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Know Thyself…and Get Ahead

Can career or personality assessments help students graduate earlier and find better jobs?

By Jenna Ashley Robinson

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April 28, 2013

College graduation rates—particularly four-year rates—are low, both nationwide and in the UNC system.  So many factors contribute to the low rates (students’ poor preparation, their need to earn money by working, lack of interest, schools’ failure to provide the right classes etc.) that it is difficult to find techniques that will enable students to move to graduation more quickly.

But surely one way is helping students select their major earlier and more judiciously—since switching majors can force students to stay longer to get all their required courses in. And another is helping students align their interests with potential careers. A student who is committed to a goal that interests him or her will move faster and more successfully through the college maze.

One tool that could be used to meet those goals is an assessment called the Birkman Method, which consists of a 298-question personality assessment and a series of related reports. The assessment, provided by Birkman International, Inc., can be used in industry for team building, executive coaching, leadership development, and interpersonal conflict resolution. For college freshmen, it can be used for career counseling and helping to select a major.

Earlier this year, a representative from Hurleigh & Company of Charlotte, a consulting firm that administers the Birkman method, asked me to take the test. He wanted to know whether I thought it would be a helpful tool in North Carolina’s universities and community colleges.

I agreed to be a test subject—and found the assessment fairly accurate. Had I taken it as a freshman, it’s possible I might have focused my efforts on graduate school from the beginning, instead of aiming for law school for the first two years of my undergraduate education. Maybe I would have graduated a semester earlierbut certainly I would have had a clearer idea of what my strengths were.

The assessment showed that my interests include people-centered activities including “influencing people directly” and teaching—both of which I’ve done, either at the Pope Center or as an adjunct professor. It also revealed that I’m orderly, concentrative, and consistent—traits necessary for my research work. It revealed that I might find success pursuing literary interests, social service, or public speaking.

The last segment of information provided by the assessment showed job titles that matched well with my interests and behaviors. A legal career (my initial goal as a freshman) appeared toward the very bottom of the list. Education in general—and teaching in the social sciences in particular—was the third “job family” on my list. Social science was number one.

Perhaps it’s easier for an assessment to reveal patterns that have already become set after several years in a career than it would be to show those proclivities to college freshmen—but I was still impressed by the results.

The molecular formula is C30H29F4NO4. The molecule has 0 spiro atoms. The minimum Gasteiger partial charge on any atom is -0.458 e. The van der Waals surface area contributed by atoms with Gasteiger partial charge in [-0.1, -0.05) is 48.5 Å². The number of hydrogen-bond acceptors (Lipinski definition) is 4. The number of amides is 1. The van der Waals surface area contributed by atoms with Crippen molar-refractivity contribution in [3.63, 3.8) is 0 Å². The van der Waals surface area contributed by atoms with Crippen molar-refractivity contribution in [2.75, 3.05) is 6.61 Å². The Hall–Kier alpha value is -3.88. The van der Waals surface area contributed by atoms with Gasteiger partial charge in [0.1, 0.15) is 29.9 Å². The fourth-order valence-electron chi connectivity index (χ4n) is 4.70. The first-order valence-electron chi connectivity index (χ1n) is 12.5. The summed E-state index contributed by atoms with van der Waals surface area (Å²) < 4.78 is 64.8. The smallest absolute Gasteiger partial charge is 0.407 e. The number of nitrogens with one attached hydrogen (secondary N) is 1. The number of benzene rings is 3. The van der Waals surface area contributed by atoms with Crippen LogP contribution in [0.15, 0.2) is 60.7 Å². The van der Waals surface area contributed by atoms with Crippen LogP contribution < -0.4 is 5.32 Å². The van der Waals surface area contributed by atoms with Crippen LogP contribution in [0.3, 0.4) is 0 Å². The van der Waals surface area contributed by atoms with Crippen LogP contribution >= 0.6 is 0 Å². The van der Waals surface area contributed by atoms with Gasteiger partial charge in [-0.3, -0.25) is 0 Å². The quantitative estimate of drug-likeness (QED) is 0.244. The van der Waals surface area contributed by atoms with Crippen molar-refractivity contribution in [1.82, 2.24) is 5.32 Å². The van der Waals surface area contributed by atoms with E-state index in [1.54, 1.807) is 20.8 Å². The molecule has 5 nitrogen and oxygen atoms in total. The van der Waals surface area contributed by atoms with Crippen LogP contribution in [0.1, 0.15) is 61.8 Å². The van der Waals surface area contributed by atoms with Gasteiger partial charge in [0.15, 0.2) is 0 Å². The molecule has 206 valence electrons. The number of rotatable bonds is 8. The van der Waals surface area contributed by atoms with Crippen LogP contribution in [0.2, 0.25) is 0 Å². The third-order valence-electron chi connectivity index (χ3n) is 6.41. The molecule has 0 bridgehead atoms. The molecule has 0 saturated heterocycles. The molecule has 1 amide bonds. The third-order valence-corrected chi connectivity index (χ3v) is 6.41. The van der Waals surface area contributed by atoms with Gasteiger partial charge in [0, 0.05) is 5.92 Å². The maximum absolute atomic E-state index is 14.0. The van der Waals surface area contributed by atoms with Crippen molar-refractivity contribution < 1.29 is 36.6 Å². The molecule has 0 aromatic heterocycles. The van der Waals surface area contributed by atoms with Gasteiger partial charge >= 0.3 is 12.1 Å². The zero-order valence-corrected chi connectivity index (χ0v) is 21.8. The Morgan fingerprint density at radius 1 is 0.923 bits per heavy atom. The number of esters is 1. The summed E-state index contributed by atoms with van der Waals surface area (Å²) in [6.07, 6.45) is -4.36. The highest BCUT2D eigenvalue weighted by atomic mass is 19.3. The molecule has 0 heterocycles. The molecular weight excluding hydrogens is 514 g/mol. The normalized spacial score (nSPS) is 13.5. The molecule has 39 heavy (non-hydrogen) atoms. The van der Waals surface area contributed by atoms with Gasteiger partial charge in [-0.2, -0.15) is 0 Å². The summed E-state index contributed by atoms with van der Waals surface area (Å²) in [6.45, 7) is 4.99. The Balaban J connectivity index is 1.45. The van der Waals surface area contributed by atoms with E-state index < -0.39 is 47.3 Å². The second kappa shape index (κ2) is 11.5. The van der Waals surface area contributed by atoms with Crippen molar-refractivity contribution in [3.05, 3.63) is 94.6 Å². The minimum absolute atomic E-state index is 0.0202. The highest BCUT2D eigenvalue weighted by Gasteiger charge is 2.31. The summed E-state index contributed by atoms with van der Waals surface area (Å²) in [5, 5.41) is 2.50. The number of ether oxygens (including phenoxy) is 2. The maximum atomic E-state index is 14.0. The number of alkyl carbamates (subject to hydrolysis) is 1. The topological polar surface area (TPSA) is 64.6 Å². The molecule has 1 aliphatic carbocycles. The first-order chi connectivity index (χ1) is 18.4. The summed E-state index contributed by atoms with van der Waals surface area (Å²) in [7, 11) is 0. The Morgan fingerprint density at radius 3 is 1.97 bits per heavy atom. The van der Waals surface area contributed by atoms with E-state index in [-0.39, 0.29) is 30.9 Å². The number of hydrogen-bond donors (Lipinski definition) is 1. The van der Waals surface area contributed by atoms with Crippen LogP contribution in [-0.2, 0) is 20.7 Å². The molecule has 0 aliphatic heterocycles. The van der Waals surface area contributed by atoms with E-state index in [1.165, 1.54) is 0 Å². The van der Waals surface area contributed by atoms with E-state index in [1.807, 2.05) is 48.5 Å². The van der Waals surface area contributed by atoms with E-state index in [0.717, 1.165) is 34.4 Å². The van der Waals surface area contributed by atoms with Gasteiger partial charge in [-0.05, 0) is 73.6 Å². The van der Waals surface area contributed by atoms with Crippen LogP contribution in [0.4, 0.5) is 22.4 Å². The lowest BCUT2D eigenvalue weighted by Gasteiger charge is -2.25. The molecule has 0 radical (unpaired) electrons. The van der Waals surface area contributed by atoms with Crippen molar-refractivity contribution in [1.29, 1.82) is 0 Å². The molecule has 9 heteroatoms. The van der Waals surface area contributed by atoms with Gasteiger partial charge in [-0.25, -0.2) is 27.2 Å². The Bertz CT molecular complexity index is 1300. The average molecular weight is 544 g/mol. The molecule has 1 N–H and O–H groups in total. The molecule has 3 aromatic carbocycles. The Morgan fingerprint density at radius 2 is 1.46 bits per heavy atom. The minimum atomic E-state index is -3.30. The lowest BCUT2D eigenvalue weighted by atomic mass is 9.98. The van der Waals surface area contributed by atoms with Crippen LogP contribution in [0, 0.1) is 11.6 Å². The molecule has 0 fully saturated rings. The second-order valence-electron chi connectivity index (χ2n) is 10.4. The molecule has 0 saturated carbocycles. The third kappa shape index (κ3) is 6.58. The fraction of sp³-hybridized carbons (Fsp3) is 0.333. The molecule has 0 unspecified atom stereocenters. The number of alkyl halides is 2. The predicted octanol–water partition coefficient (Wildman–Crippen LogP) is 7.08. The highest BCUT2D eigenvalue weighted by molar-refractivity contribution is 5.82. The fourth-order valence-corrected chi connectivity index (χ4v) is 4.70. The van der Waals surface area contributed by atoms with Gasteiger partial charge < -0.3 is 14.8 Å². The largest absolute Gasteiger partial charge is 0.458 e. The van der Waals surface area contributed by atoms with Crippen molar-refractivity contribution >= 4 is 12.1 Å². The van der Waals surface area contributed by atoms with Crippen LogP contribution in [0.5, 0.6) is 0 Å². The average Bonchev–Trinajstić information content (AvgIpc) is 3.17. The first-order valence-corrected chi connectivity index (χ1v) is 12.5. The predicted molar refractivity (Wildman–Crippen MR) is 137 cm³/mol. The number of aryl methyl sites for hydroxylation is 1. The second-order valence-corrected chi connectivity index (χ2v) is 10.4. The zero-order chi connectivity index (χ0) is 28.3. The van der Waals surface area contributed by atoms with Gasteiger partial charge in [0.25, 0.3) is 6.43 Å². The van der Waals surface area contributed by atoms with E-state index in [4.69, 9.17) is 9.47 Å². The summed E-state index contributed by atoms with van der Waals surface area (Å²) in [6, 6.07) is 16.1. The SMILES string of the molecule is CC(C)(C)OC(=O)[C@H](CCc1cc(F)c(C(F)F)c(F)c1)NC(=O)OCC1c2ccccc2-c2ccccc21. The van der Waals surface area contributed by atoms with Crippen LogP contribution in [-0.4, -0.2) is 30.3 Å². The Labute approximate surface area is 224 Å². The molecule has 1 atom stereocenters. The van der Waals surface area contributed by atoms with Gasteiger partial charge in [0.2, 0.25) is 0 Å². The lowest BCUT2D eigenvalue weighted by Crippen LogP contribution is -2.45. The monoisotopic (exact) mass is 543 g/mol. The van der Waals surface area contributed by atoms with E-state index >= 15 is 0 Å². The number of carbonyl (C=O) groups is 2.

Birkman is already used at several universities around the country, including the University of South Carolina’s Moore School of Business, Emory University, and Colgate University. According to Birkman’s website, those schools administer the assessment to students “in order to help them better understand how their work styles affect their interactions with others, their roles in team settings and the workplace as a whole.”

But Birkman isn’t the only tool available. Perhaps the most widely known assessment is the Myers-Briggs Type Indicator (MBTI) assessment, a questionnaire designed to measure psychological preferences in how people perceive the world and make decisions. But this doesn’t directly focus on how to translate one’s mental approach to a career.

Another popular test is Strengthsfinder, which was first introduced in the 2001 management book Now, Discover Your Strengths.  The tool helps users discover their five most prominent talents.

Many North Carolina schools use assessment tools already, at least for some segments of the student body. UNC Charlotte uses Myers-Briggs and Strengthsfinder. UNC School of the Arts administers the Self Directed Search. Students who visit career services at UNC-Chapel Hill have a choice of several assessments. At UNC Charlotte and Western Carolina, students can take FOCUS-2. In most cases, assessments are offered through the career services or advising offices.

Currently, no school in the system administers assessments to all students. However, NC Central might be headed in that direction. Central strongly encourages freshmen to complete a Myers-Briggs type assessment called Type Focus Careers and to attend a class built around career guidance.  And now, there is a recommendation before Central’s university senate to make a freshman course designed completely around career guidance mandatory for all students. As a part of that course, all students would take the career assessment. Such a course might speed students’ progress to graduation.

Although no comprehensive study shows whether using assessments improves graduation rates or time to graduation, anecdotal evidence suggests that assessments should have a place on campus. The Moore School of Business at the University of South Carolina reports that since using the Birkman Method, its job placement rate for graduates has increased from 45 percent to 88 percent. Administrators at Emory, where more than 5,000 business students have taken the Birkman, are also pleased with the results.

Advising in the UNC system certainly needs work. Students need clear direction in order to minimize time to degree and make it more likely for them to graduate. Interest and career assessment tools should be one way to do that.

 


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